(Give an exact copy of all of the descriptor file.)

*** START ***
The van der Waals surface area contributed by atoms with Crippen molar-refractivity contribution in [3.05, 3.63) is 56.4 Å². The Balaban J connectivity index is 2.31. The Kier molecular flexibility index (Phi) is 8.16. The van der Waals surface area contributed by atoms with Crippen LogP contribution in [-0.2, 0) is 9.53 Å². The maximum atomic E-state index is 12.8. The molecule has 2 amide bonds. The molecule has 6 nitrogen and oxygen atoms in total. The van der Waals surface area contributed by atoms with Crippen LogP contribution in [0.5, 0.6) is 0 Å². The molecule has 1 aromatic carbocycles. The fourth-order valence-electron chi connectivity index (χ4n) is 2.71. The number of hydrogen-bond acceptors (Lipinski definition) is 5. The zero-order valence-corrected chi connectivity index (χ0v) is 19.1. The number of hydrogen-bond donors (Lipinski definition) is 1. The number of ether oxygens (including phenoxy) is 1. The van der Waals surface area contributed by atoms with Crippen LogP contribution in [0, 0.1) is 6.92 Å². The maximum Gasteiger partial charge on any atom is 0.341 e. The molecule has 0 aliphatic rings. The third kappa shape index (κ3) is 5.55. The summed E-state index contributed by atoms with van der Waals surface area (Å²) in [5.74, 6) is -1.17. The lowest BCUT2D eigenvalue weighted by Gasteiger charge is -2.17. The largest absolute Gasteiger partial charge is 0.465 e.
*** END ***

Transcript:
The van der Waals surface area contributed by atoms with Crippen molar-refractivity contribution in [3.05, 3.63) is 56.4 Å². The Balaban J connectivity index is 2.31. The Kier molecular flexibility index (Phi) is 8.16. The van der Waals surface area contributed by atoms with Crippen LogP contribution in [-0.2, 0) is 9.53 Å². The maximum atomic E-state index is 12.8. The molecule has 2 amide bonds. The molecule has 6 nitrogen and oxygen atoms in total. The van der Waals surface area contributed by atoms with Crippen LogP contribution in [0.5, 0.6) is 0 Å². The molecule has 1 aromatic carbocycles. The fourth-order valence-electron chi connectivity index (χ4n) is 2.71. The number of hydrogen-bond acceptors (Lipinski definition) is 5. The zero-order valence-corrected chi connectivity index (χ0v) is 19.1. The number of hydrogen-bond donors (Lipinski definition) is 1. The number of ether oxygens (including phenoxy) is 1. The van der Waals surface area contributed by atoms with Crippen LogP contribution in [0, 0.1) is 6.92 Å². The maximum Gasteiger partial charge on any atom is 0.341 e. The molecule has 0 aliphatic rings. The third kappa shape index (κ3) is 5.55. The summed E-state index contributed by atoms with van der Waals surface area (Å²) in [5.74, 6) is -1.17. The lowest BCUT2D eigenvalue weighted by Gasteiger charge is -2.17. The largest absolute Gasteiger partial charge is 0.465 e.